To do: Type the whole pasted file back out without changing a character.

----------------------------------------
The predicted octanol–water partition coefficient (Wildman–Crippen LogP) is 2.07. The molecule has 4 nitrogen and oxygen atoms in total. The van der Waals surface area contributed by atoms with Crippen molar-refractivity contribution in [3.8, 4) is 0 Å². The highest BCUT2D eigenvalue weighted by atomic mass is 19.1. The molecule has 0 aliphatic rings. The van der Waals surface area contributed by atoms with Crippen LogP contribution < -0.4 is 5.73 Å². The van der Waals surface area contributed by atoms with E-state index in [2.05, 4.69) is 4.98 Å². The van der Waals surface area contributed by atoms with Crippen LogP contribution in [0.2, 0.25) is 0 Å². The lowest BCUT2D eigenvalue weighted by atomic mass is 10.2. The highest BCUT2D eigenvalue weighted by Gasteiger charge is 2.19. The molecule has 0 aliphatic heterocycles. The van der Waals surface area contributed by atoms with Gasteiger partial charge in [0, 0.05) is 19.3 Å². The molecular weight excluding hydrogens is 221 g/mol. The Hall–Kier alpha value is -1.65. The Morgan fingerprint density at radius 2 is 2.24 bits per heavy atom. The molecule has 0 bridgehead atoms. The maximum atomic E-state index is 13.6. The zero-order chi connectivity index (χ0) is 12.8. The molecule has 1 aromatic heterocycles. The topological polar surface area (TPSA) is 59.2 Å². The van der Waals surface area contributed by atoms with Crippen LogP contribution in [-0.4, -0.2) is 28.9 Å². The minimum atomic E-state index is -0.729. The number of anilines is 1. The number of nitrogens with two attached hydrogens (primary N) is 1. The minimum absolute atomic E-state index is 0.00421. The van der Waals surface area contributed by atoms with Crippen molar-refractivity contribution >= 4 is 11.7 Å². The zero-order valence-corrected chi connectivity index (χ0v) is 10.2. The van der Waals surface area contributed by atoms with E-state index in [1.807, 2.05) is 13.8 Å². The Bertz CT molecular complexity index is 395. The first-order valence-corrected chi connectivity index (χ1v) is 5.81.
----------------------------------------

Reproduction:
The predicted octanol–water partition coefficient (Wildman–Crippen LogP) is 2.07. The molecule has 4 nitrogen and oxygen atoms in total. The van der Waals surface area contributed by atoms with Crippen molar-refractivity contribution in [3.8, 4) is 0 Å². The highest BCUT2D eigenvalue weighted by atomic mass is 19.1. The molecule has 0 aliphatic rings. The van der Waals surface area contributed by atoms with Crippen LogP contribution < -0.4 is 5.73 Å². The van der Waals surface area contributed by atoms with E-state index in [2.05, 4.69) is 4.98 Å². The van der Waals surface area contributed by atoms with Crippen LogP contribution in [0.2, 0.25) is 0 Å². The lowest BCUT2D eigenvalue weighted by atomic mass is 10.2. The highest BCUT2D eigenvalue weighted by Gasteiger charge is 2.19. The molecule has 0 aliphatic heterocycles. The van der Waals surface area contributed by atoms with Gasteiger partial charge in [0, 0.05) is 19.3 Å². The molecular weight excluding hydrogens is 221 g/mol. The Hall–Kier alpha value is -1.65. The Morgan fingerprint density at radius 2 is 2.24 bits per heavy atom. The molecule has 0 bridgehead atoms. The maximum atomic E-state index is 13.6. The zero-order chi connectivity index (χ0) is 12.8. The molecule has 1 aromatic heterocycles. The topological polar surface area (TPSA) is 59.2 Å². The van der Waals surface area contributed by atoms with Crippen LogP contribution in [-0.4, -0.2) is 28.9 Å². The minimum atomic E-state index is -0.729. The number of anilines is 1. The number of nitrogens with two attached hydrogens (primary N) is 1. The minimum absolute atomic E-state index is 0.00421. The van der Waals surface area contributed by atoms with Crippen molar-refractivity contribution >= 4 is 11.7 Å². The zero-order valence-corrected chi connectivity index (χ0v) is 10.2. The van der Waals surface area contributed by atoms with E-state index in [1.807, 2.05) is 13.8 Å². The Bertz CT molecular complexity index is 395. The first-order valence-corrected chi connectivity index (χ1v) is 5.81.